This matter comes before the Court pursuant to Defendant's Motion to Dismiss Amended Complaint (Doc. # 11), filed on June 23, 2011. Plaintiff filed a response in opposition to the Motion on July 7, 2011 (Doc. # 12). For the reasons that follow, the Court grants the Motion in part and denies it in part.
Plaintiff Jose Canales filed suit in state court on February 28, 2011, alleging bad faith, unfair claims practices, and unfair and deceptive trade practices pursuant to Fla. Stat. §§ 624.155 and 626.9541 against Defendant American Security Insurance Co. (ASIC). (Doc. # 2 at ¶ 16). ASIC removed the case to this Court on April 11, 2011 (Doc. # 1) and filed a motion to dismiss on April 19, 2011 (Doc. # 4). This Court granted Canales's unopposed motion for leave to file an amended complaint on May 16, 2011 (Doc. # 8) and, on May 18, 2011, denied without prejudice as moot ASIC's motion to dismiss (Doc. # 9). Canales duly filed his Amended Complaint on June 13, 2011 (Doc. # 10).
Canales states that he was named insured on ASIC Policy No. ALR15032259117 (the "Policy"), covering his residential property. (Id. at ¶ 4). On or about February 13, 2009, while the Policy was in effect, Canales discovered sinkhole damage at his property and made a demand on ASIC for coverage. (Id. at ¶¶ 6-7). He alleges that ASIC investigated the damage and knew that the cost to repair exceeded policy limits. (Id. at ¶ 8). However, "ASIC pursued dilatory litigation tactics in order to delay proper payment and subject its policyholder to ongoing and potentially dangerous property damage. In short, ASIC acted in bad faith." (Id. at ¶¶ 9-10).
Attached to the Amended Complaint are a copy of the Policy (Exhibit A), a Civil Remedy Notice (CRN) filed with the Florida Department of Financial Services (DFS) (Exhibit B), and two checks totaling $92,783 tendered in payment of the claim (Exhibit C). Canales alleges that payment was made after the 60-day "cure period" provided in Fla. Stat. § 624.155(d), and that the underlying contract claims have been resolved in his favor as to liability and damages. (Id. at ¶¶ 15-16).
ASIC filed its Motion to Dismiss Amended Complaint on June 23, 2011 (Doc. # 11). ASIC argues that the Amended Complaint merely recites the Florida Statutes at issue without any facts describing how they were allegedly violated. (Id. at ¶ 3). Furthermore, ASIC asserts that the Amended Complaint fails to identify the basis of the bad faith claim, "depriving American Security of any reasonable opportunity to respond, or provide any meaningful defense." (Id. at ¶ 4). Therefore, ASIC argues, the Amended Complaint does not satisfy the pleading requirements of Federal Rule of Civil Procedure 8. (Id.).
ASIC asserts that the CRN does provide a factual basis for the claim, but those facts contradict the allegations on which the bad faith claim is predicated. (Id. at ¶ 5). ASIC argues that the facts outlined in the CRN affirm that ASIC complied with the standards set forth in Fla. Stat. § 627.707. (Id. at ¶ 7). Furthermore, ASIC contends that the Loss Settlement provision Canales relies upon in the CRN is superseded by the Loss Settlement provision of the Sinkhole Endorsement, which specifies that sinkhole losses will not be settled until the insured has entered into a contract for repairs. (Id. at ¶¶ 7-8). ASIC alleges that Canales did not execute such a contract. (Id. at ¶¶ 7, 9-10).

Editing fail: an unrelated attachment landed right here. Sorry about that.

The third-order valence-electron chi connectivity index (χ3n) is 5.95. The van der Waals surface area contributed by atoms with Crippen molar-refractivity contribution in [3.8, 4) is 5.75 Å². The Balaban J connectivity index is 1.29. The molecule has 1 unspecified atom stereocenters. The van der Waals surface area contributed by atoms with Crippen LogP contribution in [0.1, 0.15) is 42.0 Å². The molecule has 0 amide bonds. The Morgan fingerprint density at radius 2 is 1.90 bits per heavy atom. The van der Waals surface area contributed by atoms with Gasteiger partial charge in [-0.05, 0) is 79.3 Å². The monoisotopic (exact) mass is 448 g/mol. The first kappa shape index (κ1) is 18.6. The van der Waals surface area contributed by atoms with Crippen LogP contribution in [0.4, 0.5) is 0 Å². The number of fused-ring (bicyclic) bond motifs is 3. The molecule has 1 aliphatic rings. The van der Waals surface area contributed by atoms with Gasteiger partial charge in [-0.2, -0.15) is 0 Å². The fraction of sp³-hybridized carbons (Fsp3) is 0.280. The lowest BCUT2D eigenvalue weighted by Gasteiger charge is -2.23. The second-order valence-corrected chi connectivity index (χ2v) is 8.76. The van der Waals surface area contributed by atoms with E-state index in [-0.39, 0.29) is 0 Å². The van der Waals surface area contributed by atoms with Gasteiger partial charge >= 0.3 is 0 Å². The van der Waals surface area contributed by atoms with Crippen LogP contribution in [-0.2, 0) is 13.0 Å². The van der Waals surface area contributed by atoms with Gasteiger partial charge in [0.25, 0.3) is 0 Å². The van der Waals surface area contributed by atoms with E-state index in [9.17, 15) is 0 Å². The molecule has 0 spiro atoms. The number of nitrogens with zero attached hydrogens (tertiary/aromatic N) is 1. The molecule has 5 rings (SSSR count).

Canales filed his Response in Opposition to the Motion on July 7, 2011 (Doc. # 12). He argues that the Amended Complaint and attached exhibits state a cause of action pursuant to Fla. Stat. § 624.155. (Id. at ¶ 3). Canales further argues that it is premature to characterize the facts set forth in the CRN and, in any event, the CRN met the statutory requirements and was accepted by the Florida DFS. (Id. at 7-11). In addition, Canales asserts that the Amended Complaint and CRN put ASIC on fair notice of the basis for his claim. (Id. at 11).
Canales also argues that ASIC misrepresents the Loss Settlement provision of the Sinkhole Endorsement by quoting only a portion of it. (Id. at 13). Finally, Canales asserts that, contrary to ASIC's allegations, he did in fact have a contract to have work performed. (Id. at 14).
On a motion to dismiss, this Court accepts as true all the allegations in the complaint and construes them in the light most favorable to the plaintiff. Jackson v. Bellsouth Telecomms., 372 F.3d 1250, 1262 (11th Cir. 2004). Further, this Court favors the plaintiff with all reasonable inferences from the allegations in the complaint. Stephens v. Dep't of Health & Human Servs., 901 F.2d 1571, 1573 (11th Cir. 1990).
However, the Supreme Court explains that:
While a complaint attacked by a Rule 12(b)(6) motion to dismiss does not need detailed factual allegations, a plaintiff's obligation to provide the grounds of his entitlement to relief requires more than labels and conclusions, and a formulaic recitation of the elements of a cause of action will not do. Factual allegations must be enough to raise a right to relief above the speculative level.
Bell Atl. Corp v. Twombly, 550 U.S. 544, 555 (2007) (internal quotations and citations omitted). A plausible claim for relief must include "factual content that allows the court to draw the reasonable inference that the defendant is liable for the misconduct alleged." Ashcroft v. Iqbal, 129 S. Ct. 1937, 1949 (2009). Courts are not "bound to accept as true a ...